Interviews, insight & analysis on digital media & marketing

The future of cashless societies: navigating the shift to digital payments

By Jon Horddal, Group Chief Product Officer at emerchantpay

The concept of a cashless society – an economy where physical currency is no longer used or accepted as a form of payment, instead relying on alternative payment methods (APMs) and credit or debit cards – was once considered a distant possibility. However, the idea is now gaining more traction as digital payment methods become increasingly prevalent and convenient. There is real opportunity for businesses to leverage this shift to add value and enhance customer satisfaction, but those who fail to adapt, risk falling behind and losing customers and revenue as a result. 

Embracing methods such as Open Banking, QR code payments and eWallets which can offer more seamless financial services and greater control over personal finances, is key to staying competitive in this evolving landscape. By integrating these innovative technologies, businesses can not only cater to consumer demand for new ways to pay but also enhance consumer experiences by improving the user and payment journey. This can help foster innovation within the financial ecosystem, ultimately paving the way for a more efficient and interconnected global economy.

The compelling case for a cashless society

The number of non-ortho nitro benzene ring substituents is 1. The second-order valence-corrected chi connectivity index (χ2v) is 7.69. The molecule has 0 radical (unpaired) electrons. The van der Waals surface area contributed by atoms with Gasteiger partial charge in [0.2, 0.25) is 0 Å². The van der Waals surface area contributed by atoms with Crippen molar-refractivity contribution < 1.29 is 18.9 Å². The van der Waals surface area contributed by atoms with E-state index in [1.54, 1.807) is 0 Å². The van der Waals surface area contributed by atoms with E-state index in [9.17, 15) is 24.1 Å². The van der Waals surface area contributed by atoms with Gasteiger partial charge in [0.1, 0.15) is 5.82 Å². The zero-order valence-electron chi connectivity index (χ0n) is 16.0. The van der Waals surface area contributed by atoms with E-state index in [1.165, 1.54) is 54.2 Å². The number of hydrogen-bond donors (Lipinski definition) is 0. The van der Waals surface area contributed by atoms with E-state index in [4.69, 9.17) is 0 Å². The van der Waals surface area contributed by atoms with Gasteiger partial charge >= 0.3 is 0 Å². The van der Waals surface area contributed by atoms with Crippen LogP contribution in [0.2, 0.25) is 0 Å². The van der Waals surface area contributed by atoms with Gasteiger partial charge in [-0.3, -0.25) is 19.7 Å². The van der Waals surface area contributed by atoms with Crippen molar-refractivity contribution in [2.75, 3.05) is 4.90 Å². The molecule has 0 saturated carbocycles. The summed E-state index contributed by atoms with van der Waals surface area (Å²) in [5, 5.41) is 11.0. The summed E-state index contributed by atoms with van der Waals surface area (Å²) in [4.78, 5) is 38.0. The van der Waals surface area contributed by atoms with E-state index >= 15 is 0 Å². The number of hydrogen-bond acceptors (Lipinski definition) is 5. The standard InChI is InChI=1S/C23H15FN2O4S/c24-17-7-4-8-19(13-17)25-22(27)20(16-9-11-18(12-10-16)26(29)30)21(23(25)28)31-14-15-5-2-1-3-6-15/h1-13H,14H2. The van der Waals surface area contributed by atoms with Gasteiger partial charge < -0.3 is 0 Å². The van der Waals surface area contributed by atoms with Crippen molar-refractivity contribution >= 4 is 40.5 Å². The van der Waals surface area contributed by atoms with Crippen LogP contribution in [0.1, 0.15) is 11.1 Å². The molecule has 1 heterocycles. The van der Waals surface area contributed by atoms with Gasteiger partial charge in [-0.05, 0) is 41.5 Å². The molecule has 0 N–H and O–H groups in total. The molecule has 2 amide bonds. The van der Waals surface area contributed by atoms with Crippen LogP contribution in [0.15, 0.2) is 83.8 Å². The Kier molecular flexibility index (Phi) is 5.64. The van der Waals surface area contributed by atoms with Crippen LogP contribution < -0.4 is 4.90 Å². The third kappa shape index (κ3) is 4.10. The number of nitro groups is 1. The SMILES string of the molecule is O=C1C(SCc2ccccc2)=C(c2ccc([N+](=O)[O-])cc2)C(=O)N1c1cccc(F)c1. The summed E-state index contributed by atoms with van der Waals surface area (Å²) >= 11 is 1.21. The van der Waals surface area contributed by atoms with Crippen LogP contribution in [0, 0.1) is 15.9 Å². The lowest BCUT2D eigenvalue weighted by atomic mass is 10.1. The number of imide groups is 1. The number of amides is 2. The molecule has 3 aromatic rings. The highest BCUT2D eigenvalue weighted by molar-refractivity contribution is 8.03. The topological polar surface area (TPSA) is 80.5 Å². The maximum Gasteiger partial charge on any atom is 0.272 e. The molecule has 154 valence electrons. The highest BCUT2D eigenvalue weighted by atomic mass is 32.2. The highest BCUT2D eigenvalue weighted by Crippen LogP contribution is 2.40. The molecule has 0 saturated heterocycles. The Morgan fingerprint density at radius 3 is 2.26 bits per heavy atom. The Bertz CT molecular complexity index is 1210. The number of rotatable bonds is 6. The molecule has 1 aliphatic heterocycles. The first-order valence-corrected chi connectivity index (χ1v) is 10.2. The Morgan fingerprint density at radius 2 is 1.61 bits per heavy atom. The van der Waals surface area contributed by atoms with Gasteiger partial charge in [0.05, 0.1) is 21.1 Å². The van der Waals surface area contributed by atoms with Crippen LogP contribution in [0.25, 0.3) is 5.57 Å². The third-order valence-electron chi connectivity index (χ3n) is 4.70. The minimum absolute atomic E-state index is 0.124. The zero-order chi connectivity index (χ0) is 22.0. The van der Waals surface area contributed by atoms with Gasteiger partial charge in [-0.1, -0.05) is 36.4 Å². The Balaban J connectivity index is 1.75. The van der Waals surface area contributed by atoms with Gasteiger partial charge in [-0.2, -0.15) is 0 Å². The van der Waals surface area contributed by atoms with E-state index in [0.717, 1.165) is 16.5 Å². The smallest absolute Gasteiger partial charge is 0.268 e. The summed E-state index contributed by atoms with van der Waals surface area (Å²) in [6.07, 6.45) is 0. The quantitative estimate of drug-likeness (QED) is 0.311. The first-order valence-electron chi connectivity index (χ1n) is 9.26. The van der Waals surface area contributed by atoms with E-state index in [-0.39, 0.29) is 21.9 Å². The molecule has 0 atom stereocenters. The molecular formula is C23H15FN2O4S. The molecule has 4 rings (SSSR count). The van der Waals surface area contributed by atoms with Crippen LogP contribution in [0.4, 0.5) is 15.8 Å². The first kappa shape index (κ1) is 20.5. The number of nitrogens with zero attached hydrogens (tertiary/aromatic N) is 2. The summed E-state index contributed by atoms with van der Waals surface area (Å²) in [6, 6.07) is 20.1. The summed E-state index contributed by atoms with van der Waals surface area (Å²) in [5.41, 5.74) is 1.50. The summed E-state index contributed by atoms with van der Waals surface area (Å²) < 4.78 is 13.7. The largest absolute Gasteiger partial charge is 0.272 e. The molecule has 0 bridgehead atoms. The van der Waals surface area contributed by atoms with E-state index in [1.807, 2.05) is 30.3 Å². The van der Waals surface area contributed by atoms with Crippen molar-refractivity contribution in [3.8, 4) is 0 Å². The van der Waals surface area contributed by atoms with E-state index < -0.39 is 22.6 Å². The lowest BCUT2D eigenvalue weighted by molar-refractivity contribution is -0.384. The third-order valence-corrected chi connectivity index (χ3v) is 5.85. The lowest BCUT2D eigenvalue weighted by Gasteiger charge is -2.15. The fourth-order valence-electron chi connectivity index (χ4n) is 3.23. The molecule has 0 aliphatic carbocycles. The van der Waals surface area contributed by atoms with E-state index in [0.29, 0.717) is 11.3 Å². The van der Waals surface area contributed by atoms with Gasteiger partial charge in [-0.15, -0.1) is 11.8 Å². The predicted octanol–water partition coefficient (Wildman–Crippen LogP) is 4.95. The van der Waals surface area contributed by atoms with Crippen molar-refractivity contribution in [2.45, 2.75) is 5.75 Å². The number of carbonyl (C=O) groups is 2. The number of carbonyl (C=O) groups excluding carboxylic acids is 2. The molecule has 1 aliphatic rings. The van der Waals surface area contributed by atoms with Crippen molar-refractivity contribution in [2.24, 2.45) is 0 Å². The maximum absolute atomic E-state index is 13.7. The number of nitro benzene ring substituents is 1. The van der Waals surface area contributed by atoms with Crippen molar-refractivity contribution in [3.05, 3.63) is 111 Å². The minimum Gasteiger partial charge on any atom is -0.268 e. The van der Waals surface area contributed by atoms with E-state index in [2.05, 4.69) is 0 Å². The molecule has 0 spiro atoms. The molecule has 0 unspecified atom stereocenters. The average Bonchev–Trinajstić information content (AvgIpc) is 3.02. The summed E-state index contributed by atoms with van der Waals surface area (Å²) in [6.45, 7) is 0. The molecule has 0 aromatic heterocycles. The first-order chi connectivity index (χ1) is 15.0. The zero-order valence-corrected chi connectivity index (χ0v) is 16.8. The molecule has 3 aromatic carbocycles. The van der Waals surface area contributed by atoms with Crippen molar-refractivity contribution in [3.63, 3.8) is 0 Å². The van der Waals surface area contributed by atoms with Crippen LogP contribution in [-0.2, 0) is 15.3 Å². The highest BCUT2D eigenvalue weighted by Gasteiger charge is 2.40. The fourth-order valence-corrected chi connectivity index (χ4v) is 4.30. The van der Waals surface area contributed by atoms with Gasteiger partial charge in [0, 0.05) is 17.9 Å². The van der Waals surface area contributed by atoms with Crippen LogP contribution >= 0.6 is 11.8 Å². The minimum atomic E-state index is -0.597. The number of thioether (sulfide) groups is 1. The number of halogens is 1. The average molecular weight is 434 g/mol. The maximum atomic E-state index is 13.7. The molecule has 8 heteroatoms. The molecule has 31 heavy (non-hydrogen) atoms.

In the UK, the decline in cash usage is continuing, with research demonstrating that the nation could potentially transition into a cashless society by 2043. In fact, a staggering 93% of all in-store transactions up to £100 were made using contactless payment methods in 2023. Elsewhere, other countries are also making moves towards becoming cashless. Norway and Sweden are  leading the charge, with the number of cash transactions in the countries standing at just 4% and 8% respectively in 2023. Canada is also embracing this change, as the use of cash decreased by 59% between 2017 and 2022. In fact, 49% of consumers believe it is likely that Canadian stores will go completely cashless within the next 10 years.

As countries like the UK, Norway, Sweden and Canada continue to reduce their reliance on physical currency, the benefits of cashless payments for both consumers and merchants have become increasingly apparent.